So far we’ve looked at what is and what it looks like in the classroom. Well, what does it look like on a personal level? As mentioned earlier, decolonization of ourselves is the first step to decolonizing the classroom. There are two parts to this:
- Recognizing our colonial tendencies.
- Changing our behavior.
Recognizing our Colonial Tendencies
Listed below are a few items to consider when you catch yourself making an assumption (Equity & Inclusion Office, n.d.):
- Disrupt traditional thinking of “us/them”, “White/other”, binaries.
- Be aware of how we hear and interpret each other’s narratives.
- Stay mindful of whose voices continue to be privileged.
- Remain cognizant of how to make connections between the global and the local.
- Recognize when our mind jumps to a stereotype regarding Indigenous peoples or decolonization and remind ourselves of the truth.
Changing Our Behavior
Once we catch ourselves making these assumptions and correct ourselves, we can begin to translate this into our actions. This could look like many things, including:
- Actively seeking out & reading books written by non-European or Western authors.
- Researching the land you live on and the land you were born on in order to learn about the peoples who traditionally occupied/occupy that land.
- Talk to your friends and family about the decolonization work you’re doing.
- Be able to explain to others why decolonization is important.
- Educate yourself on the history of colonialism, especially where you live (Canada, BC, etc.).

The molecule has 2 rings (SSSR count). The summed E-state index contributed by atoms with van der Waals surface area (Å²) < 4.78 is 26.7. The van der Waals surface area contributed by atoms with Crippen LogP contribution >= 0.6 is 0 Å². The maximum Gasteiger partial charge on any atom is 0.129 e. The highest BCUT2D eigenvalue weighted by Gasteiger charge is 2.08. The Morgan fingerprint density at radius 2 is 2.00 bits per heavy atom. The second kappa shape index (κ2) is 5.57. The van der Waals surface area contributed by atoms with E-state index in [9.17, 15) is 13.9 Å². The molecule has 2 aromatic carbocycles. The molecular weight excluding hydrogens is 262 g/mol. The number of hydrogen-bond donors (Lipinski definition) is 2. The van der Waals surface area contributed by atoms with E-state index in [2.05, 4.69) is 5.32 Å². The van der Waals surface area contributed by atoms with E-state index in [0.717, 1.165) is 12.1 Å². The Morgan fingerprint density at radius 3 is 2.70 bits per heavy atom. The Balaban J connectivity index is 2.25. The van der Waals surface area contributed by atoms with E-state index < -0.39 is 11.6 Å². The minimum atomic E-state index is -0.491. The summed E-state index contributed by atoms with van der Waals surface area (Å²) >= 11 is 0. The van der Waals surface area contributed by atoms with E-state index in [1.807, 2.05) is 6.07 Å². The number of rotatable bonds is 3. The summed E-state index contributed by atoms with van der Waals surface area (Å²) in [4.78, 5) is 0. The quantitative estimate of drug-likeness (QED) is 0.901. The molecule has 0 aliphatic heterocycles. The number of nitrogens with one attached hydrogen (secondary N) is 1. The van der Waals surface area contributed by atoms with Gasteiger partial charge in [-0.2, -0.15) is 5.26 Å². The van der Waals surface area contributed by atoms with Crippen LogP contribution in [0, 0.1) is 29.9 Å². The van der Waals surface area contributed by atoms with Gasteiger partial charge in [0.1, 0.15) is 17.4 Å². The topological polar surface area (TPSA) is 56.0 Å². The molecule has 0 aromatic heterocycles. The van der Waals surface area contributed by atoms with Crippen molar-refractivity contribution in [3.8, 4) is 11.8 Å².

- Read the Truth & Reconciliation Calls to Actions (Links to an external site.)
- Read the United Nations Declaration on the Rights of Indigenous Peoples (UNDRIP) (Links to an external site.)
If you have some time, you could also look at:
- Read the final report (or executive summary) of the National Inquiry into Missing & Murdered Indigenous Women and Girls (MMIWG)
National Inquiry into Missing & Murdered Indigenous Women and Girls (MMIWG). (n.d.). Reclaiming power and place: Final report of the National Inquiry into Missing & Murdered Indigenous Women and Girls (MMIWG). Available at https://www.mmiwg-ffada.ca/final-report/
Kohn, M. and Reddy, K. (2017). Post-colonial Theory. In Stanford Encyclopedia of Philosophy. Retrieved from https://plato.stanford.edu/entries/colonialism/#PosColThe
UBC Equity & Inclusion Office. (n.d.). Equity, Diversity & Inclusion in Teaching and Learning [Online course]. Canvas@UBC. Course URL: https://canvas.ubc.ca/courses/31444
United Nations. (2007). United Nations Declaration on the Rights of Indigenous Peoples. Retrieved from https://www.un.org/esa/socdev/unpfii/documents/DRIPS_en.pdf
Decolonization is the process of deconstructing the superiority associated with colonial ideologies and western methods of acquiring knowledge to help create space for Indigenization.